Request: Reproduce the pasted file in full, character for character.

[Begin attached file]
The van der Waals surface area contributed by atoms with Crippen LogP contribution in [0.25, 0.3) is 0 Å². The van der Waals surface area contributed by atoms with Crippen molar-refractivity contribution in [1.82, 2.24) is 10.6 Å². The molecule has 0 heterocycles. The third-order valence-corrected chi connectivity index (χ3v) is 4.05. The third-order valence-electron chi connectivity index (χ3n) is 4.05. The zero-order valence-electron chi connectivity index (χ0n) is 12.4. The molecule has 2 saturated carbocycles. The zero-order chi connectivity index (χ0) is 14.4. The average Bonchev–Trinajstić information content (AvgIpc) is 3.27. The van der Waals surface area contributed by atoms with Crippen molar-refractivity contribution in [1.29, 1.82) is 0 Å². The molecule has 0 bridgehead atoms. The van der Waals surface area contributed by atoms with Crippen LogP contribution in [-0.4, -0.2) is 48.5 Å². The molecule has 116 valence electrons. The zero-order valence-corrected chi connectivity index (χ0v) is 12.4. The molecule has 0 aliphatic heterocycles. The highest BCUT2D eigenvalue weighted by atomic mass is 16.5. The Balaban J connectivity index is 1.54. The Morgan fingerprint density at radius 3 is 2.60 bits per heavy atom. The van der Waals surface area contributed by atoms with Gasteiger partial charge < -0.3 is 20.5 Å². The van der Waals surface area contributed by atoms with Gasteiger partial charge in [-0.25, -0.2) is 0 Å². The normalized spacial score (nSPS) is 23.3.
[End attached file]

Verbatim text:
The van der Waals surface area contributed by atoms with Crippen LogP contribution in [0.25, 0.3) is 0 Å². The van der Waals surface area contributed by atoms with Crippen molar-refractivity contribution in [1.82, 2.24) is 10.6 Å². The molecule has 0 heterocycles. The third-order valence-corrected chi connectivity index (χ3v) is 4.05. The third-order valence-electron chi connectivity index (χ3n) is 4.05. The zero-order valence-electron chi connectivity index (χ0n) is 12.4. The molecule has 2 saturated carbocycles. The zero-order chi connectivity index (χ0) is 14.4. The average Bonchev–Trinajstić information content (AvgIpc) is 3.27. The van der Waals surface area contributed by atoms with Crippen molar-refractivity contribution in [1.29, 1.82) is 0 Å². The molecule has 0 bridgehead atoms. The van der Waals surface area contributed by atoms with Crippen LogP contribution in [-0.4, -0.2) is 48.5 Å². The molecule has 116 valence electrons. The zero-order valence-corrected chi connectivity index (χ0v) is 12.4. The molecule has 0 aliphatic heterocycles. The highest BCUT2D eigenvalue weighted by atomic mass is 16.5. The Balaban J connectivity index is 1.54. The Morgan fingerprint density at radius 3 is 2.60 bits per heavy atom. The van der Waals surface area contributed by atoms with Gasteiger partial charge < -0.3 is 20.5 Å². The van der Waals surface area contributed by atoms with Gasteiger partial charge in [-0.25, -0.2) is 0 Å². The normalized spacial score (nSPS) is 23.3.